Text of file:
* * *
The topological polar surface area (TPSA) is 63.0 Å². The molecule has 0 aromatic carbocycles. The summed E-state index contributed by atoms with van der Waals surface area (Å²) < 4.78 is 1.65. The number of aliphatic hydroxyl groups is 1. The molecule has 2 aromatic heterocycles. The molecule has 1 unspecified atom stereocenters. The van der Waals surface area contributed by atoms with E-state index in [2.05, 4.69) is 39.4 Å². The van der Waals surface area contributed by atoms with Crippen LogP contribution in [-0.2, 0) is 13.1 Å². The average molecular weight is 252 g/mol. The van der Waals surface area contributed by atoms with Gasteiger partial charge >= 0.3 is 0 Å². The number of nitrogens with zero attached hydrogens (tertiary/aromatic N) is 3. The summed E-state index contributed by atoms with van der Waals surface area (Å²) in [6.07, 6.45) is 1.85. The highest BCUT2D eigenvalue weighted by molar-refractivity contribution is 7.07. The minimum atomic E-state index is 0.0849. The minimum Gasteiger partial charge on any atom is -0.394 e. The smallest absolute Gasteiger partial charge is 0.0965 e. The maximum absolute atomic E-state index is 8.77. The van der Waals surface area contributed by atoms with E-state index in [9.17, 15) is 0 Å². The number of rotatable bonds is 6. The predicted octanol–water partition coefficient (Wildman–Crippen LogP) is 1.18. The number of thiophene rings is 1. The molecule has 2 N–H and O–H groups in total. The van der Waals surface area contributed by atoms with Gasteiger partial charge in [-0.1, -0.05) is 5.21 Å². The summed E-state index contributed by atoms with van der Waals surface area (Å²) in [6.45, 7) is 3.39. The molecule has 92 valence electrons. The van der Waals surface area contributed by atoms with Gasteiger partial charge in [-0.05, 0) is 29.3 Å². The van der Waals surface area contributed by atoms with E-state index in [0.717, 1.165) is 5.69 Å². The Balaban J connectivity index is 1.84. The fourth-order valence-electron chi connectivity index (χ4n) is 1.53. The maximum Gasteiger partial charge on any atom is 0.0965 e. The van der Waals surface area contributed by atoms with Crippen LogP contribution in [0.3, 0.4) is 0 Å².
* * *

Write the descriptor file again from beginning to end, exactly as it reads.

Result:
The topological polar surface area (TPSA) is 63.0 Å². The molecule has 0 aromatic carbocycles. The summed E-state index contributed by atoms with van der Waals surface area (Å²) < 4.78 is 1.65. The number of aliphatic hydroxyl groups is 1. The molecule has 2 aromatic heterocycles. The molecule has 1 unspecified atom stereocenters. The van der Waals surface area contributed by atoms with E-state index in [2.05, 4.69) is 39.4 Å². The van der Waals surface area contributed by atoms with Crippen LogP contribution in [-0.2, 0) is 13.1 Å². The average molecular weight is 252 g/mol. The van der Waals surface area contributed by atoms with Gasteiger partial charge >= 0.3 is 0 Å². The number of nitrogens with zero attached hydrogens (tertiary/aromatic N) is 3. The summed E-state index contributed by atoms with van der Waals surface area (Å²) in [6.07, 6.45) is 1.85. The highest BCUT2D eigenvalue weighted by molar-refractivity contribution is 7.07. The minimum atomic E-state index is 0.0849. The minimum Gasteiger partial charge on any atom is -0.394 e. The smallest absolute Gasteiger partial charge is 0.0965 e. The maximum absolute atomic E-state index is 8.77. The van der Waals surface area contributed by atoms with E-state index in [9.17, 15) is 0 Å². The number of rotatable bonds is 6. The predicted octanol–water partition coefficient (Wildman–Crippen LogP) is 1.18. The number of thiophene rings is 1. The molecule has 2 N–H and O–H groups in total. The van der Waals surface area contributed by atoms with Gasteiger partial charge in [-0.1, -0.05) is 5.21 Å². The summed E-state index contributed by atoms with van der Waals surface area (Å²) in [6.45, 7) is 3.39. The molecule has 92 valence electrons. The van der Waals surface area contributed by atoms with Gasteiger partial charge in [-0.05, 0) is 29.3 Å². The van der Waals surface area contributed by atoms with E-state index in [0.717, 1.165) is 5.69 Å². The Balaban J connectivity index is 1.84. The fourth-order valence-electron chi connectivity index (χ4n) is 1.53. The maximum Gasteiger partial charge on any atom is 0.0965 e. The van der Waals surface area contributed by atoms with Crippen LogP contribution in [0.3, 0.4) is 0 Å².